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Helping to address Northern Inland skills needs

Wednesday 22nd of July 2015
RDANI Executive Officer Nathan Axelsson and Project Officer Gary Fry work through the region’s skilled migration figures
RDANI Executive Officer Nathan Axelsson and Project Officer Gary Fry work through the region’s skilled migration figures

Regional Development Australia Northern Inland (RDANI) is making an important contribution to the Northern Inland NSW region’s economy, through its skilled migration program. RDANI Chair Russell Stewart said that for employers who need a position filled and cannot do so with local labour, skilled migrant labour can be critical. “We are looking at various approaches to addressing our skills and labour shortages. Skilled migration is one very important option and we are proud to be involved in facilitating that option for employers throughout the region,” he said.

Under the Department of Immigration and Border Protection’s Regional Sponsored Migration Scheme (RSMS), RDANI performs the Regional Certifying Body role, which entails providing advice to the Department about a nominating employer and how they meet the required criteria. Nominated employees from overseas apply for the 187 visa, which is a direct entry stream (towards Permanent Residency). This visa program involves a minimum two-year commitment from both the employer and the employee.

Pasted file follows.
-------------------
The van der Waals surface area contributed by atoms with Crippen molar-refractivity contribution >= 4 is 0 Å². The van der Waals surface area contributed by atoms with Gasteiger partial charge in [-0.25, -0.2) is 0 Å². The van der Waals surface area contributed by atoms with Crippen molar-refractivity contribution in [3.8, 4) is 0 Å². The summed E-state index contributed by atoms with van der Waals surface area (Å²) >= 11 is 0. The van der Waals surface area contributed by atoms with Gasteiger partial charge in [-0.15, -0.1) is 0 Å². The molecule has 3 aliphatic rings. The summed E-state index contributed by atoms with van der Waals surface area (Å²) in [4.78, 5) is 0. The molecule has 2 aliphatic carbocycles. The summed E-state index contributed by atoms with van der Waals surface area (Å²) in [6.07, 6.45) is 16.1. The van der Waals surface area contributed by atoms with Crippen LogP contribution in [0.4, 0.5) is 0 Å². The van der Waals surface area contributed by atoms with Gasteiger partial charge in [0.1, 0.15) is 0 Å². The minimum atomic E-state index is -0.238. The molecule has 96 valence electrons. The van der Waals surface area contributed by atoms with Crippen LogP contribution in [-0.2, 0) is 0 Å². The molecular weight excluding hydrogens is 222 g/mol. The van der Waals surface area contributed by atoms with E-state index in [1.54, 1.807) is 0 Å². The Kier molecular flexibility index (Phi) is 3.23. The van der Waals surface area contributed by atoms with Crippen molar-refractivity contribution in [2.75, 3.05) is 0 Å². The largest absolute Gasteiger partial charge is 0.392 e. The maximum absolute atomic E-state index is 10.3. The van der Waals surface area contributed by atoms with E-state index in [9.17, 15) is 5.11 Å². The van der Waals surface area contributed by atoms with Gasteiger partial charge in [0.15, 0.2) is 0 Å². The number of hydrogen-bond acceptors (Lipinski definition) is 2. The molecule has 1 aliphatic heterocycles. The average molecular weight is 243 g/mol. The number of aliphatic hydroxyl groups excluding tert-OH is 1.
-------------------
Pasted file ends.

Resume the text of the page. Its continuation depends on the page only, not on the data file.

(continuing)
RDANI also assesses applications from prospective skilled migrations for the NSW Government nominated Skilled Regional 489 sub-class visa. Applicants are supported by RDANI and receive a State nomination if they meet the criteria and are qualified in an occupation that is considered to be needed in the Northern Inland region.

In the 2014/15 financial year, RDANI processed 67 RSMS employer nominations and 125 Skilled Regional 489 visa applications. “Our efficient processing has meant a prompt outcome, which is extremely important when the need is urgent, as is often the case,” RDANI Executive Officer, Nathan Axelsson said.

“The skilled migrant option is generally the last resort and employers can literally be counting on a successful outcome as quickly as possible, to ensure the smooth operation and growth of their business or organisation,” he said. “This is one reason why it is so important that we are here, on the ground in this region, able to explain the process. It can appear overwhelmingly complex but for employers with a genuine need, it is a worthwhile win-win. 

“The Skilled Regional visa is also of great benefit to the region, bringing in workers and their dependents who are not only skilled but who are also enthusiastic and committed.”

“Our skilled migration program does more than strengthen the economies of the region, through cultural diversity it also enriches our communities,” Mr Axelsson said. “Over the past financial year, we have brought skilled migrants to the region in such sectors as education, health, agriculture, hospitality, engineering and trades.”

In addition to liaising with employers and skilled migrants, RDANI works with community organisations which help address the challenges of settling in and engaging with a regional community, such as Northern Settlement Services and Multicultural Tamworth. “Retention of skilled labour can be as much a challenge for our region’s employers as attraction of skilled labour and we encourage employers to do what they can to support their workers from overseas in truly becoming part of the community. Integration through joining service or sporting clubs could be one way they can get to know people and get involved in their local community.”

For further information about Regional Development Australia Northern Inland’s skilled migration visas, please go to our website: www.rdani.org.au/skilled-migration